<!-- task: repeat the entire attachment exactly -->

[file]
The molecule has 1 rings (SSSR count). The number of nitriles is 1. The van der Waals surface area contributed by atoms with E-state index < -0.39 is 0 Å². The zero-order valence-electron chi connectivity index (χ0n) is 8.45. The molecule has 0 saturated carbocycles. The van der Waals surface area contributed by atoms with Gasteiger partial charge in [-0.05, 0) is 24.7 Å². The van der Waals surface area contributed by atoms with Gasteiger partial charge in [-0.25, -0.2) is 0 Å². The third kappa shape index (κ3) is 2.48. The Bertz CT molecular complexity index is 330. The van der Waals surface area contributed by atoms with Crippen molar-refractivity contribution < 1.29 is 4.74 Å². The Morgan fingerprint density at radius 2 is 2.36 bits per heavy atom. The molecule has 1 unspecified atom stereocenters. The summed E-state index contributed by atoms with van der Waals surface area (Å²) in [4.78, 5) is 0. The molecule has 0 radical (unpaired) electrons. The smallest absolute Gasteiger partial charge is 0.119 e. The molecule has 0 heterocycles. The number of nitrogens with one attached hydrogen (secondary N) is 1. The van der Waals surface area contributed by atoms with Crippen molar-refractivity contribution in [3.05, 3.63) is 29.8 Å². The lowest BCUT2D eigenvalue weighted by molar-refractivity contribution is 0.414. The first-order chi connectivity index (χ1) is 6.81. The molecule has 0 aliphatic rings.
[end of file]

The molecule has 1 rings (SSSR count). The number of nitriles is 1. The van der Waals surface area contributed by atoms with E-state index < -0.39 is 0 Å². The zero-order valence-electron chi connectivity index (χ0n) is 8.45. The molecule has 0 saturated carbocycles. The van der Waals surface area contributed by atoms with Gasteiger partial charge in [-0.05, 0) is 24.7 Å². The van der Waals surface area contributed by atoms with Gasteiger partial charge in [-0.25, -0.2) is 0 Å². The third kappa shape index (κ3) is 2.48. The Bertz CT molecular complexity index is 330. The van der Waals surface area contributed by atoms with Crippen molar-refractivity contribution < 1.29 is 4.74 Å². The Morgan fingerprint density at radius 2 is 2.36 bits per heavy atom. The molecule has 1 unspecified atom stereocenters. The summed E-state index contributed by atoms with van der Waals surface area (Å²) in [4.78, 5) is 0. The molecule has 0 radical (unpaired) electrons. The smallest absolute Gasteiger partial charge is 0.119 e. The molecule has 0 heterocycles. The number of nitrogens with one attached hydrogen (secondary N) is 1. The van der Waals surface area contributed by atoms with Crippen molar-refractivity contribution in [3.05, 3.63) is 29.8 Å². The lowest BCUT2D eigenvalue weighted by molar-refractivity contribution is 0.414. The first-order chi connectivity index (χ1) is 6.81. The molecule has 0 aliphatic rings.